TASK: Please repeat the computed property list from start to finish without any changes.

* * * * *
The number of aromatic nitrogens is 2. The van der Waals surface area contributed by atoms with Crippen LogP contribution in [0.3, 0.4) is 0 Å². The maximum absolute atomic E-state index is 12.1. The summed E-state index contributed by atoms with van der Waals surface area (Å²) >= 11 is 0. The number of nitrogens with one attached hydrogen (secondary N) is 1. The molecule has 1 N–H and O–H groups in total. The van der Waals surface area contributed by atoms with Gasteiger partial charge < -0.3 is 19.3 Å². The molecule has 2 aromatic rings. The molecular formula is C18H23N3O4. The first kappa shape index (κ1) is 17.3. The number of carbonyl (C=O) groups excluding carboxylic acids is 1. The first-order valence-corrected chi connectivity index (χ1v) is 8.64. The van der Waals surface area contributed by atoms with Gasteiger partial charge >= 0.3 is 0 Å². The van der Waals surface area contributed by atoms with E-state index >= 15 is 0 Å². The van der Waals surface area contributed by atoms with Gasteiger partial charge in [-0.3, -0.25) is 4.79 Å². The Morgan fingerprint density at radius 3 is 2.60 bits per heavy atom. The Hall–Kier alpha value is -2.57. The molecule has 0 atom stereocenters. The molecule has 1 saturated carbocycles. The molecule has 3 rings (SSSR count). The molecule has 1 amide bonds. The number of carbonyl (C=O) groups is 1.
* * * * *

The number of aromatic nitrogens is 2. The van der Waals surface area contributed by atoms with Crippen LogP contribution in [0.3, 0.4) is 0 Å². The maximum absolute atomic E-state index is 12.1. The summed E-state index contributed by atoms with van der Waals surface area (Å²) >= 11 is 0. The number of nitrogens with one attached hydrogen (secondary N) is 1. The molecule has 1 N–H and O–H groups in total. The van der Waals surface area contributed by atoms with Gasteiger partial charge < -0.3 is 19.3 Å². The molecule has 2 aromatic rings. The molecular formula is C18H23N3O4. The first kappa shape index (κ1) is 17.3. The number of carbonyl (C=O) groups excluding carboxylic acids is 1. The first-order valence-corrected chi connectivity index (χ1v) is 8.64. The van der Waals surface area contributed by atoms with Gasteiger partial charge >= 0.3 is 0 Å². The van der Waals surface area contributed by atoms with E-state index >= 15 is 0 Å². The van der Waals surface area contributed by atoms with Gasteiger partial charge in [-0.3, -0.25) is 4.79 Å². The Morgan fingerprint density at radius 3 is 2.60 bits per heavy atom. The Hall–Kier alpha value is -2.57. The molecule has 0 atom stereocenters. The molecule has 1 saturated carbocycles. The molecule has 3 rings (SSSR count). The molecule has 1 amide bonds. The number of carbonyl (C=O) groups is 1.